Visitors walk down cork floors beneath the lawn and can sit on cork mushroom-shaped chairs .
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Ai Weiwei is one third of the creative team which has designed the 12th summer pavilion for London’s Serpentine Gallery in Kensington Gardens, but the artist was glaringly absent from its unveiling.
The 54-year-old artist is still not allowed to leave China following his arrest and detention last year. In lieu of the real thing, the gallery screened a message from Ai in which he expressed gratitude for the invitation to renew a collaboration with the Swiss architects Jacques Herzog and Pierre de Meuron.
“I have worked with Herzog and de Meuron on several projects,” said Ai. “We have very good communication and each collaboration is very meaningful.”
The pavilion unveiled on the gallery’s small lawn is a landscape in cork. Visitors walk down cork floors beneath the lawn and can sit on cork mushroom-shaped chairs. Above them is a floating platform roof which collects water and becomes a mirror, reflecting the changes in the London sky.
The pavilion has become one of the most interesting annual architecture commissions and has seen designs by superstar names including Zaha Hadid, Oscar Niemeyer, Frank Gehry and, last year, Peter Zumthor. This being Olympic year, the Serpentine chose to invite the three men responsible for the Bird’s Nest stadium in Beijing.
In a design statement, Ai Weiwei and Herzog & de Meuron said they wanted to investigate the 11 pavilions which had gone before them “like a team of archaeologists”.
Ai said: “As an artist, I am always very interested to put art, design, architecture and social change together to make new possibilities. For this Serpentine pavilion, we tried to study what happened before and we also asked ourselves why we need to make a new design for this event. We focused on memory and the past. We made a study to dig into the meaning of this total act and from that a very interesting result came out, which I think gives this pavilion a new meaning.”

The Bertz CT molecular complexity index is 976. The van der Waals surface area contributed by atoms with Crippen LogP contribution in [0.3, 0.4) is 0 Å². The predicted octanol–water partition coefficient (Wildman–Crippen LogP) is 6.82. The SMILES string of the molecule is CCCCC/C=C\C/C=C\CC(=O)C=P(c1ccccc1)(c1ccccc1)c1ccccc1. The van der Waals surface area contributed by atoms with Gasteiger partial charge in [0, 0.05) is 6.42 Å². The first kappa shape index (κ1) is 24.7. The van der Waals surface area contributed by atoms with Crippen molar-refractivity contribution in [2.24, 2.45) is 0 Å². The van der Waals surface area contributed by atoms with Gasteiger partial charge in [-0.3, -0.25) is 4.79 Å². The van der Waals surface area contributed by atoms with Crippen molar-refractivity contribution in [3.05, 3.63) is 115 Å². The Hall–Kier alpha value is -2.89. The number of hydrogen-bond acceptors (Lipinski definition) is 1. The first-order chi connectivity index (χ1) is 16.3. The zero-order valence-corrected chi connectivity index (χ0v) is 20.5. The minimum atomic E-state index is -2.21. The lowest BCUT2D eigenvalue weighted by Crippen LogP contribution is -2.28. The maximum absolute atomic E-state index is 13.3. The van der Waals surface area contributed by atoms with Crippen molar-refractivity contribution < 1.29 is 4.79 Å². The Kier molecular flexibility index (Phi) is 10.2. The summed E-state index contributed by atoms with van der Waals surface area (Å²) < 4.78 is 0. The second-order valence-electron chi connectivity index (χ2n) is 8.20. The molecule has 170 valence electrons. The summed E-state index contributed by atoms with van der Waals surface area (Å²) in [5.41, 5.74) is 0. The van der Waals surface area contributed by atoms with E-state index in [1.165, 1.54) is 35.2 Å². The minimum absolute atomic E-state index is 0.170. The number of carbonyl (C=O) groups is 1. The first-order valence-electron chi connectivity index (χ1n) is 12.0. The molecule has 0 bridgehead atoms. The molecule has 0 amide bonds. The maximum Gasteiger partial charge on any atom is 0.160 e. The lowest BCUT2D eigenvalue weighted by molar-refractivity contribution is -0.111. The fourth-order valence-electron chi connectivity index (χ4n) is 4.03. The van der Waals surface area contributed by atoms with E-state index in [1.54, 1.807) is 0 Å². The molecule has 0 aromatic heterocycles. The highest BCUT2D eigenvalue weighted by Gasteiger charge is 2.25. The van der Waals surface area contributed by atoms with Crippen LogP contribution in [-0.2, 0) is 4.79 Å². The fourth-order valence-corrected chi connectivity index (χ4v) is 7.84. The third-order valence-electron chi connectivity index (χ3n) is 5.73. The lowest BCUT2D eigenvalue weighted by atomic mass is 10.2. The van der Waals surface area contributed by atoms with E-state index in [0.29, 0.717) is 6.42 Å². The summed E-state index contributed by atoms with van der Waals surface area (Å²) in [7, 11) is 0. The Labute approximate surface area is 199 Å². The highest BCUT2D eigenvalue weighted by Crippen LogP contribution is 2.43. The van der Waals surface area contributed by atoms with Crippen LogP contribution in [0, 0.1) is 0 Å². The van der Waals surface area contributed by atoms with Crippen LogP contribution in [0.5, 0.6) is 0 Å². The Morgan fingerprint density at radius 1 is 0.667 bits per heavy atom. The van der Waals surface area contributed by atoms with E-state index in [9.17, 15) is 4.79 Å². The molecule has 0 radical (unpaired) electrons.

Jacques Herzog said they were extremely pleased with the result given they only had a few weeks to get it up. “Some times small works require as much energy on the part of the designers and creators as large works and for us it has always been very important that we work on different scales.
“It is not new for us to work with Ai, we’ve been involved with projects with him for 10 years. It is a natural thing. Okay, working via Skype is not ideal but because we have such a friendship we can do it and it felt good.
“It is nice that we can reflect the sky of London, which is so lively.”
The Serpentine’s director, Julia Peyton-Jones, said it was something of an achievement to get the pavilion up after the rain in April. It opens to the public on Saturday and will be in place for three months as a venue for events, talks and a fundraising party. The pavilion has been bought by the steel magnate Lakshmi Mittal and his wife Usha. They will take ownership at the end of the summer.
Ai has become a symbol for human rights activists in China since spending 81 days in custody last year – much of it incommunicado – on tax avoidance charges many say are trumped up.
He is able to work but not yet leave China, and his ordeal has had the opposite effect to which the Chinese authorities wanted, with Time Magazine naming him runner up in their Person of the Year list and Art Review placing him first in its Power 100list last year.
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